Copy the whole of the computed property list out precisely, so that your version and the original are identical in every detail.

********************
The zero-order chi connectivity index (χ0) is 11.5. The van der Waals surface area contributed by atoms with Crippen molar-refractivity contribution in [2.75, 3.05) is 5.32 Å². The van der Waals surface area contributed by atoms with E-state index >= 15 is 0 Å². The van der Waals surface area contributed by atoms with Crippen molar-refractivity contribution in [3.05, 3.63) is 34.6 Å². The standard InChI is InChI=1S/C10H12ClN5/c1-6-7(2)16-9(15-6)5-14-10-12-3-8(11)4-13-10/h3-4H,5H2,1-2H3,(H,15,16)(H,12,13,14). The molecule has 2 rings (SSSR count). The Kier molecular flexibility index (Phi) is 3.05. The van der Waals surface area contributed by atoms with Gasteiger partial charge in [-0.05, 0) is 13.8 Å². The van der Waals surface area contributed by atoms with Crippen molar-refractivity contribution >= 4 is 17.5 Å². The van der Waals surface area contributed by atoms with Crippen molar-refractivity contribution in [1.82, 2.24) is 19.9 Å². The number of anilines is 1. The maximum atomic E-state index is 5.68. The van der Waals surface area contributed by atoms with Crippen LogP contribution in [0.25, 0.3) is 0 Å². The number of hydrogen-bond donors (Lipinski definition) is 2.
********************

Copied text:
The zero-order chi connectivity index (χ0) is 11.5. The van der Waals surface area contributed by atoms with Crippen molar-refractivity contribution in [2.75, 3.05) is 5.32 Å². The van der Waals surface area contributed by atoms with E-state index >= 15 is 0 Å². The van der Waals surface area contributed by atoms with Crippen molar-refractivity contribution in [3.05, 3.63) is 34.6 Å². The standard InChI is InChI=1S/C10H12ClN5/c1-6-7(2)16-9(15-6)5-14-10-12-3-8(11)4-13-10/h3-4H,5H2,1-2H3,(H,15,16)(H,12,13,14). The molecule has 2 rings (SSSR count). The Kier molecular flexibility index (Phi) is 3.05. The van der Waals surface area contributed by atoms with Gasteiger partial charge in [-0.05, 0) is 13.8 Å². The van der Waals surface area contributed by atoms with Crippen molar-refractivity contribution >= 4 is 17.5 Å². The van der Waals surface area contributed by atoms with Crippen molar-refractivity contribution in [1.82, 2.24) is 19.9 Å². The number of anilines is 1. The maximum atomic E-state index is 5.68. The van der Waals surface area contributed by atoms with Crippen LogP contribution in [0.25, 0.3) is 0 Å². The number of hydrogen-bond donors (Lipinski definition) is 2.